Did you or your parents strive to make the perfect family? Ridiculous as it sounds, I relate to the initial desire. I have found much more joy in stumbling across imperfection.
I’m in Minnesota right now. We celebrated with Wendy’s side of the family last night (pictured above). My sisters come in tonight, and tomorrow we’ll be celebrating my parents’ 50th wedding anniversary with even more relatives.
Just look at this picture. You don’t know them all, but I do, and I can stare into their faces for hours. I hesitate to even mention “imperfections,” but I need you to know that they exist. Surprise, right? Like you, I’d rather post happy pictures and talk about all the awesome stories, coming dangerously close to that initial desire for perfection.
It’s easy to do because there are plenty of awesome stories:
- My daughter, Alissa, and her half-sister came to the party. They have a grown quite a relationship in their older years.
- My son-in-law from Syria got to meet his wife’s side of the family. No, just half of them! The others are coming tonight.
- My beautiful niece who was raised by my sister-in-law — who died early 2014 — came to the party and had a blast. God, I so want her to overcome the trials in her life!
- My mother-in-law is in remission of cancer, but she has a blood clot that needs operation soon. She has a beautiful story of recovery, but it has taken a toll on her body. We are all praying for the best!
- The joy around the campfire was so, so…youthful. My kids were running all over, but the teens were the best. One showed off quite a beautiful young lady girlfriend to the family, and we all fell in love with her.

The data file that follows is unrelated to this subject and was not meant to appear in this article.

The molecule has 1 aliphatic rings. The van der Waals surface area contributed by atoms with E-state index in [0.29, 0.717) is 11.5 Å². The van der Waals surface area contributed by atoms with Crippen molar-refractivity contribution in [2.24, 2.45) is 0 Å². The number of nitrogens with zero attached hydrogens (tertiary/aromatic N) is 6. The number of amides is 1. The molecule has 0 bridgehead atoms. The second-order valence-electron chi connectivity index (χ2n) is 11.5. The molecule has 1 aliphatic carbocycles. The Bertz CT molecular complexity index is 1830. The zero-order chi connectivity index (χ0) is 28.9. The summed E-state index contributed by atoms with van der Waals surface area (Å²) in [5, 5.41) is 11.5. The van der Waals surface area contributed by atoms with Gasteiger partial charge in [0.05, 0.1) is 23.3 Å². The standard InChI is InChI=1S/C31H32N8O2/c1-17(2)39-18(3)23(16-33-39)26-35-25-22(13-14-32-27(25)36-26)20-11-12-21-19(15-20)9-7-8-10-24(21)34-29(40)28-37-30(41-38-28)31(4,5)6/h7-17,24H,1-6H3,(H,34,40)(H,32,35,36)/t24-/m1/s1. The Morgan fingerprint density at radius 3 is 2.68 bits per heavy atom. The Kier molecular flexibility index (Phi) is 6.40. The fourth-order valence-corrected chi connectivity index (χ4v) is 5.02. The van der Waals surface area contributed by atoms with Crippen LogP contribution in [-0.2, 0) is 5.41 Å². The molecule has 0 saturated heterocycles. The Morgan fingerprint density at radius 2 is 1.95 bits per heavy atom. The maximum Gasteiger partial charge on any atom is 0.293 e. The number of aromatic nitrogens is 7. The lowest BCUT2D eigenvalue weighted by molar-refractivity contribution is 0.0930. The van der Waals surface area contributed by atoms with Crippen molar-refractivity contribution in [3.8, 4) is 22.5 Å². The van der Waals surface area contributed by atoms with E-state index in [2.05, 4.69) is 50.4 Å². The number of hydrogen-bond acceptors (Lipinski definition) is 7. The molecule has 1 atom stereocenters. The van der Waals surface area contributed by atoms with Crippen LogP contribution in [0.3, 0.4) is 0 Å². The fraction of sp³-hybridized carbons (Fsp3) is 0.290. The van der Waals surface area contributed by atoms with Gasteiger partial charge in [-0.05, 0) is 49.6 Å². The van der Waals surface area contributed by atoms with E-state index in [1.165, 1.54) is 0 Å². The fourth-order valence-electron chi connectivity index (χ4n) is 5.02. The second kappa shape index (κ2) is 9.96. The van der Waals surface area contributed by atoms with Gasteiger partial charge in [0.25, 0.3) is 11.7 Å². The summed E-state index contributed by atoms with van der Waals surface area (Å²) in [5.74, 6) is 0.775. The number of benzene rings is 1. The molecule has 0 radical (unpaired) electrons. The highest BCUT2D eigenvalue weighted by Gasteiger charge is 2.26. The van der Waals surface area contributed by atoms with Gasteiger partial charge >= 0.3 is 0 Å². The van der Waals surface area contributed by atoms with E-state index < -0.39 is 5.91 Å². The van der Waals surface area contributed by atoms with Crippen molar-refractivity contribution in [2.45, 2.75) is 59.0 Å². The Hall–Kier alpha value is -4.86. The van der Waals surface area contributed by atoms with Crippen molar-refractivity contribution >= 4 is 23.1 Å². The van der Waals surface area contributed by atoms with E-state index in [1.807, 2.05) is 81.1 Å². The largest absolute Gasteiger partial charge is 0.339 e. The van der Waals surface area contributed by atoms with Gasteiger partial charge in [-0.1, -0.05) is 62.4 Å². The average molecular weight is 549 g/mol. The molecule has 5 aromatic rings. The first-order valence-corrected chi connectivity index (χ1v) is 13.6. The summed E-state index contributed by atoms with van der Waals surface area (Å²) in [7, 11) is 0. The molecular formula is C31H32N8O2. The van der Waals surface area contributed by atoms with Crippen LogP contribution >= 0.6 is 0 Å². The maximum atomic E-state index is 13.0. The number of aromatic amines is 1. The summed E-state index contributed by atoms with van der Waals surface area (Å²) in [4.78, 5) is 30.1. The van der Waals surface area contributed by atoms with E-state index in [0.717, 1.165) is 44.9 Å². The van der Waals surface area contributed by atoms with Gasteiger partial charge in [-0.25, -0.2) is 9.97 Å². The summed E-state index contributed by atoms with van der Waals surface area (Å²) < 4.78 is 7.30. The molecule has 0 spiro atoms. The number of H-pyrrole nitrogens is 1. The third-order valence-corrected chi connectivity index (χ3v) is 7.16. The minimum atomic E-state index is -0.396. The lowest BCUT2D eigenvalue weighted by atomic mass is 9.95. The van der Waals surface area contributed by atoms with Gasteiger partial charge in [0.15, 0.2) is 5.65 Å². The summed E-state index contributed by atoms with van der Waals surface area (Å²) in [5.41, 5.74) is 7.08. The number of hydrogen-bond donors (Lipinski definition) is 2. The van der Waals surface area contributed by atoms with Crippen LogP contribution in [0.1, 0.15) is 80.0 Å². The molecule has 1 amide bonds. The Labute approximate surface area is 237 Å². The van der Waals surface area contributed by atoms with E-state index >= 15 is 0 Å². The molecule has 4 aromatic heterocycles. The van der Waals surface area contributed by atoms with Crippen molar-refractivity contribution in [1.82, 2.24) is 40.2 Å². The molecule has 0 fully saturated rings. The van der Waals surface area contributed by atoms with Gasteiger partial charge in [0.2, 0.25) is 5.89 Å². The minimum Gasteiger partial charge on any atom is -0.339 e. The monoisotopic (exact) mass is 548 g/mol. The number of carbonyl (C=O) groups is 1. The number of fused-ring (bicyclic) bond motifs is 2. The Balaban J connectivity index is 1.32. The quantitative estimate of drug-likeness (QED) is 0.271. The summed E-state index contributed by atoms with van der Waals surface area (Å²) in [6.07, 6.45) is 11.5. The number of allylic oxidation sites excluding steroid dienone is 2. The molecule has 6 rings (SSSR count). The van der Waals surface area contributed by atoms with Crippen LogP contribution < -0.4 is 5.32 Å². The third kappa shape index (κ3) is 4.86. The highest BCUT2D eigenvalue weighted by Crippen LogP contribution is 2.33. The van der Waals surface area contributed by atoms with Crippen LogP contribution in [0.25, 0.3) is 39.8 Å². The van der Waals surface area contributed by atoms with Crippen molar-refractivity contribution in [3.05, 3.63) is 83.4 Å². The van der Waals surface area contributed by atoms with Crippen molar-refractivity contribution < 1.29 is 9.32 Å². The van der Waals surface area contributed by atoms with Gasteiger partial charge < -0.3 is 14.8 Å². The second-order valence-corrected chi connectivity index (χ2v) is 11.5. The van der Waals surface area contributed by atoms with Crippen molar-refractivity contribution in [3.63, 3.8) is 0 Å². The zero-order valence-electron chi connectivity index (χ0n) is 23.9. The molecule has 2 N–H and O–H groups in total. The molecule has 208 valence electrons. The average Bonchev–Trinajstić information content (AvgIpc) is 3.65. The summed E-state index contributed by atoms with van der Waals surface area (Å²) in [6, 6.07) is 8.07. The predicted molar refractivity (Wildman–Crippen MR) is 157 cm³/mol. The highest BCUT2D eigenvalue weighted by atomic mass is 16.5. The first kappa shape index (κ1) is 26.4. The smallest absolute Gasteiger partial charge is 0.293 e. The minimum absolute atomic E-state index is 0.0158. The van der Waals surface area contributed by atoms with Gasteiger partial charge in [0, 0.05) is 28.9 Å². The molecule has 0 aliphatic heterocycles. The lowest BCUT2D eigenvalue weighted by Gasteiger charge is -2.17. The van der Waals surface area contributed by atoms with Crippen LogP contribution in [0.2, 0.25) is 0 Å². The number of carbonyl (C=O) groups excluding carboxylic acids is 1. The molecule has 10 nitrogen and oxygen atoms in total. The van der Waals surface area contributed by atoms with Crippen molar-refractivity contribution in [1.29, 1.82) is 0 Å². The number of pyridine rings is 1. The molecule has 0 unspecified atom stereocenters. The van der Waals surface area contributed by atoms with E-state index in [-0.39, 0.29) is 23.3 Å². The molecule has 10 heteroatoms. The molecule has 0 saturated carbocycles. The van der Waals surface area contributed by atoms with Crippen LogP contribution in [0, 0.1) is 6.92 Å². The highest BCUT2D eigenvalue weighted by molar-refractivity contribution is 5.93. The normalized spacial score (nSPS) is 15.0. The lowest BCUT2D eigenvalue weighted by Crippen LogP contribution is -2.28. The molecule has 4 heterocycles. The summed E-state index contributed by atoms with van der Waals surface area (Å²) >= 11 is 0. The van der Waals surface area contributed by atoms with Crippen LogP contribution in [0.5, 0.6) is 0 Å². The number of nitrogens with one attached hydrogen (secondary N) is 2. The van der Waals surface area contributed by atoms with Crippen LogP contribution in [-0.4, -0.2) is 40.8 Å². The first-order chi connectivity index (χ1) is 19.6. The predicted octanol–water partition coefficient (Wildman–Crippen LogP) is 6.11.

But I suppose I could get stuck on the negative. It is threaded throughout the good. There are a few in our family who find this all a bit nauseating — the smiles, the love, the fun times, the joy — as if we’re faking it. We have histories and stories that we’re ashamed of, too. Most of us would rather not go there.
Which do you relate to in your family? Do you focus on the good or the bad? If it is the latter, I sure hope you reconsider. I bet your family — no matter how awful your upbringing has been — has beauty in it.
You’re missing out of a beautiful family. And they are missing out on you.
I love Wendy’s siblings, their spouses, their children, her mother and entire family, etc. This is the one point I want to make: if you can love others despite the dysfunction, you will discover the true value of family.
Be the best person you can be — a loving parent, aunt, uncle, grandparent, sibling, child, etc., etc. — wherever you fit into your family. But let go of perfection. Expecting it or attempting to attain it are both flawed desires. That ideal is not only impossible, it really isn’t family.